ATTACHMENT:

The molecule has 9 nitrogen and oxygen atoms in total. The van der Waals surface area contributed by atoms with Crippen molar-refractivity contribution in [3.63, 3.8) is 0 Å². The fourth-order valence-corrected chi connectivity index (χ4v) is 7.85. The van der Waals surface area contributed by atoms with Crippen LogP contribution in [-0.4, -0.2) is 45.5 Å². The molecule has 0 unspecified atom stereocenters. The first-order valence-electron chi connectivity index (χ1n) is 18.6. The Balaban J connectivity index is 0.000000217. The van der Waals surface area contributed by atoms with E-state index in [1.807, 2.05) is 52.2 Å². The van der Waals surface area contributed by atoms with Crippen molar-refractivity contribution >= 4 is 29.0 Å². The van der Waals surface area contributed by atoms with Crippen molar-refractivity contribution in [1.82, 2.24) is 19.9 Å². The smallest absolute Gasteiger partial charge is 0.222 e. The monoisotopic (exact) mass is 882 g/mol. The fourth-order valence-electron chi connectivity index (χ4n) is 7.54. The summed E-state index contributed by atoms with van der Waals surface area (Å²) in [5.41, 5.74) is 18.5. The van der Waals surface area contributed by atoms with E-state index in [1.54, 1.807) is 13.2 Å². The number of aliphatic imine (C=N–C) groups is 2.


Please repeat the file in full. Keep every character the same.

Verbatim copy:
The molecule has 9 nitrogen and oxygen atoms in total. The van der Waals surface area contributed by atoms with Crippen molar-refractivity contribution in [3.63, 3.8) is 0 Å². The fourth-order valence-corrected chi connectivity index (χ4v) is 7.85. The van der Waals surface area contributed by atoms with Crippen LogP contribution in [-0.4, -0.2) is 45.5 Å². The molecule has 0 unspecified atom stereocenters. The first-order valence-electron chi connectivity index (χ1n) is 18.6. The Balaban J connectivity index is 0.000000217. The van der Waals surface area contributed by atoms with E-state index in [1.807, 2.05) is 52.2 Å². The van der Waals surface area contributed by atoms with Crippen molar-refractivity contribution >= 4 is 29.0 Å². The van der Waals surface area contributed by atoms with Crippen molar-refractivity contribution in [1.82, 2.24) is 19.9 Å². The smallest absolute Gasteiger partial charge is 0.222 e. The monoisotopic (exact) mass is 882 g/mol. The fourth-order valence-electron chi connectivity index (χ4n) is 7.54. The summed E-state index contributed by atoms with van der Waals surface area (Å²) in [5.41, 5.74) is 18.5. The van der Waals surface area contributed by atoms with E-state index in [1.54, 1.807) is 13.2 Å². The number of aliphatic imine (C=N–C) groups is 2.